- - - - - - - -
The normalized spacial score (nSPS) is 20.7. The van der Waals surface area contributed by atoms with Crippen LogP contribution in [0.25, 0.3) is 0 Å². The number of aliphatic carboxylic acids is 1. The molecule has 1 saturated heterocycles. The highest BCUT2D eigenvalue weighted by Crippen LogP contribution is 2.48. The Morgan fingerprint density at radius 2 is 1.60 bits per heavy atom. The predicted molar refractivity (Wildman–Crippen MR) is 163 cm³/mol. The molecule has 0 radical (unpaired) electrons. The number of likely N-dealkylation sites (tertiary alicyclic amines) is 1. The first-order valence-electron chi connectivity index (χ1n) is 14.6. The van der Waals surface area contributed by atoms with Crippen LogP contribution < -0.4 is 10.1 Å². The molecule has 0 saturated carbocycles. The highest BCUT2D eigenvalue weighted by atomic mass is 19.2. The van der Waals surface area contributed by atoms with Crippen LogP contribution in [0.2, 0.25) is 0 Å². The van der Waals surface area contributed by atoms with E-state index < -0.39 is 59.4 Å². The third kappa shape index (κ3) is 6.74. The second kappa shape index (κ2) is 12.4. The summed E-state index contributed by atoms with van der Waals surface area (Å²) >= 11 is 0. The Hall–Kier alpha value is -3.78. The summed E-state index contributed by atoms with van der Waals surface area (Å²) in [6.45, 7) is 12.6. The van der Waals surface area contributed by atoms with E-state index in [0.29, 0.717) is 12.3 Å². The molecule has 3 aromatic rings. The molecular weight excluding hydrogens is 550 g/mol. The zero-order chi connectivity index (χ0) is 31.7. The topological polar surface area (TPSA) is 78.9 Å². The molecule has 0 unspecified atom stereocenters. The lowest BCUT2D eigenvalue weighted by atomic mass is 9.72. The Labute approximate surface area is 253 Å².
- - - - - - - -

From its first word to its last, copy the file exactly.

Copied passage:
The normalized spacial score (nSPS) is 20.7. The van der Waals surface area contributed by atoms with Crippen LogP contribution in [0.25, 0.3) is 0 Å². The number of aliphatic carboxylic acids is 1. The molecule has 1 saturated heterocycles. The highest BCUT2D eigenvalue weighted by Crippen LogP contribution is 2.48. The Morgan fingerprint density at radius 2 is 1.60 bits per heavy atom. The predicted molar refractivity (Wildman–Crippen MR) is 163 cm³/mol. The molecule has 0 radical (unpaired) electrons. The number of likely N-dealkylation sites (tertiary alicyclic amines) is 1. The first-order valence-electron chi connectivity index (χ1n) is 14.6. The van der Waals surface area contributed by atoms with Crippen LogP contribution < -0.4 is 10.1 Å². The molecule has 0 saturated carbocycles. The highest BCUT2D eigenvalue weighted by atomic mass is 19.2. The van der Waals surface area contributed by atoms with Crippen LogP contribution in [0.2, 0.25) is 0 Å². The van der Waals surface area contributed by atoms with E-state index < -0.39 is 59.4 Å². The third kappa shape index (κ3) is 6.74. The second kappa shape index (κ2) is 12.4. The summed E-state index contributed by atoms with van der Waals surface area (Å²) >= 11 is 0. The Hall–Kier alpha value is -3.78. The summed E-state index contributed by atoms with van der Waals surface area (Å²) in [6.45, 7) is 12.6. The van der Waals surface area contributed by atoms with E-state index in [0.29, 0.717) is 12.3 Å². The molecule has 3 aromatic rings. The molecular weight excluding hydrogens is 550 g/mol. The zero-order chi connectivity index (χ0) is 31.7. The topological polar surface area (TPSA) is 78.9 Å². The molecule has 0 unspecified atom stereocenters. The lowest BCUT2D eigenvalue weighted by atomic mass is 9.72. The Labute approximate surface area is 253 Å².